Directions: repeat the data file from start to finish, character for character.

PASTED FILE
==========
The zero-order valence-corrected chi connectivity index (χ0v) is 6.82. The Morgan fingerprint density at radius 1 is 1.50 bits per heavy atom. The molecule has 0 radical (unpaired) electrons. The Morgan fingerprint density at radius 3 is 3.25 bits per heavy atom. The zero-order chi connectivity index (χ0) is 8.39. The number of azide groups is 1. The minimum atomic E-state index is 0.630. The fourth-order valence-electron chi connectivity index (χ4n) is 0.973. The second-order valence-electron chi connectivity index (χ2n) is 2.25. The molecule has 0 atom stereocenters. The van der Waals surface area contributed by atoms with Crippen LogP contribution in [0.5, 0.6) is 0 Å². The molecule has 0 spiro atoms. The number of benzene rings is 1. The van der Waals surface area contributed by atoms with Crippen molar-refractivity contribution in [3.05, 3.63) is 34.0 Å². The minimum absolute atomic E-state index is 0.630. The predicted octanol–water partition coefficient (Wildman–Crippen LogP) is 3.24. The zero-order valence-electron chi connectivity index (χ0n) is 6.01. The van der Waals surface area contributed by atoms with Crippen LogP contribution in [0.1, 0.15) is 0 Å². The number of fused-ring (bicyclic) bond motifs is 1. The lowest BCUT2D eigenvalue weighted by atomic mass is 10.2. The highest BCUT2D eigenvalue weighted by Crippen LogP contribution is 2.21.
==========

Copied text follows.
The zero-order valence-corrected chi connectivity index (χ0v) is 6.82. The Morgan fingerprint density at radius 1 is 1.50 bits per heavy atom. The molecule has 0 radical (unpaired) electrons. The Morgan fingerprint density at radius 3 is 3.25 bits per heavy atom. The zero-order chi connectivity index (χ0) is 8.39. The number of azide groups is 1. The minimum atomic E-state index is 0.630. The fourth-order valence-electron chi connectivity index (χ4n) is 0.973. The second-order valence-electron chi connectivity index (χ2n) is 2.25. The molecule has 0 atom stereocenters. The van der Waals surface area contributed by atoms with Crippen LogP contribution in [0.5, 0.6) is 0 Å². The molecule has 0 spiro atoms. The number of benzene rings is 1. The van der Waals surface area contributed by atoms with Crippen molar-refractivity contribution in [3.05, 3.63) is 34.0 Å². The minimum absolute atomic E-state index is 0.630. The predicted octanol–water partition coefficient (Wildman–Crippen LogP) is 3.24. The zero-order valence-electron chi connectivity index (χ0n) is 6.01. The van der Waals surface area contributed by atoms with Crippen LogP contribution in [0.1, 0.15) is 0 Å². The number of fused-ring (bicyclic) bond motifs is 1. The lowest BCUT2D eigenvalue weighted by atomic mass is 10.2. The highest BCUT2D eigenvalue weighted by Crippen LogP contribution is 2.21.